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Front Page » January 15, 2004 » Sports »
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Sun Advocate Reporter

Women in hunting: Carbon and Emery women who break the mold

Shawnee Barnes shares in her father's hunting rewards. She participated in the family hunt from a very young age.

Since she was three or four years old, Shawnee Barnes participated in the family hunt.

It was a time of year when aunts, uncles, grandparents and cousins all came together.

But, even though a lot of the women stayed behind, Barnes always wanted to go.

She was the only girl in the group.

As part of family tradition, no children could participate in the hunt on the opening morning of the season.

So, when Barnes was finally old enough to go on the first day, she considered it a major rite of passage.

"You knew you had arrived when you finally got to go opening morning," she remembered.

Barnes said the hunt was not just about shooting deer. She said she learned values on the hunts, like senority, and respect for the rules against poaching and shooting from the truck.

The hunt was also where family history was passed on and stories were told.

Her family is truly a part of the area, with several landmarks bearing family names. James Canyon is named after her great-grandfather and Boarding House Canyon is named after her Icelandic great-grandmother, who ran the boarding house.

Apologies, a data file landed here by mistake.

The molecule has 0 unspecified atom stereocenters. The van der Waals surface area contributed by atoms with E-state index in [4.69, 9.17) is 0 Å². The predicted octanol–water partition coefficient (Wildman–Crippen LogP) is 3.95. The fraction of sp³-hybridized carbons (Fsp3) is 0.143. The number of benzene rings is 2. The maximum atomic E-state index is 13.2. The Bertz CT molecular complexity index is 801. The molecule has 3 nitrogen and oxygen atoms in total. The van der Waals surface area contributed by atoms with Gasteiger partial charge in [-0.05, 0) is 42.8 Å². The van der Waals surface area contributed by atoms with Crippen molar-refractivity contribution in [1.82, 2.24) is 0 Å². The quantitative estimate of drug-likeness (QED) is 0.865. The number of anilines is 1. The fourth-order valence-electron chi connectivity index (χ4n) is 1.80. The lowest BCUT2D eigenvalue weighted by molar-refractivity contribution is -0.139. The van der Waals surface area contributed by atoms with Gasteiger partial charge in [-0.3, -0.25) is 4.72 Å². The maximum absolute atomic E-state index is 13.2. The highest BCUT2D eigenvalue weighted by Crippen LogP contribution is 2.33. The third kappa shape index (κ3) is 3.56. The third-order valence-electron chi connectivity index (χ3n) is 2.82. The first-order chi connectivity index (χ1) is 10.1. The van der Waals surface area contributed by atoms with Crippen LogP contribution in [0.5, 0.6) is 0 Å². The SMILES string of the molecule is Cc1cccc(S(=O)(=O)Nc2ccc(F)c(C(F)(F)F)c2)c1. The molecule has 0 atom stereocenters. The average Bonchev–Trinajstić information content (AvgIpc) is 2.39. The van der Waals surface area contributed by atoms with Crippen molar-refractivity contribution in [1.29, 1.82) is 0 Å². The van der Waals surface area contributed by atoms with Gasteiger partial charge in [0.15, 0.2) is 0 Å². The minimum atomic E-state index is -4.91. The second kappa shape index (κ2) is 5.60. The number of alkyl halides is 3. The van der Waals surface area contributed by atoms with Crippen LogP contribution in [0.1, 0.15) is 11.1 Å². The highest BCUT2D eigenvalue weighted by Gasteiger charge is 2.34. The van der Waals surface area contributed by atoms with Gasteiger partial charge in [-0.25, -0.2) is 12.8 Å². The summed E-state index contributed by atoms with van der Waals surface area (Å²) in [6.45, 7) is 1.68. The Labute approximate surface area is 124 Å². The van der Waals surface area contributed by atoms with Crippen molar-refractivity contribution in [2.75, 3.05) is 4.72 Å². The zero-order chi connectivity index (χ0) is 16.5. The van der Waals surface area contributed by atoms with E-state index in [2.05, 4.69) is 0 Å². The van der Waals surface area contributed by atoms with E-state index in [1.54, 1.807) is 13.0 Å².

Honeymoon Ridge is named after her parents, who married on the eve of hunting season and spent their honeymoon out in the area camping and hunting with friends.

Barnes said being a woman on the hunt was somewhat different than being one of the guys.

She knew that the language changed and that she didn't get teased as much as the boys.

However, the standards didn't change just because of her gender.

"I had to pull my load," she stated. "I didn't get to be a slacker just because I was a girl."

Barnes remembers that shooting her first deer was an emotional experience. She said she couldn't pull the trigger for a long time. She would make excuses that she couldn't see the animal or find ways to avoid it.

When she finally shot an animal for the first time, she cried.

Barnes encourages other women who hunt to enjoy it as an emotional experience which allows the beauty of nature to be fully explored.

She has passed on hunting to her own daughter, as well.

But for Barnes, hunting is not just about capturing a trophy.

"I could have a really successful hunt and not even pull the trigger," she noted.

Barnes currently lives in Castle Dale and works in Price.

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January 15, 2004
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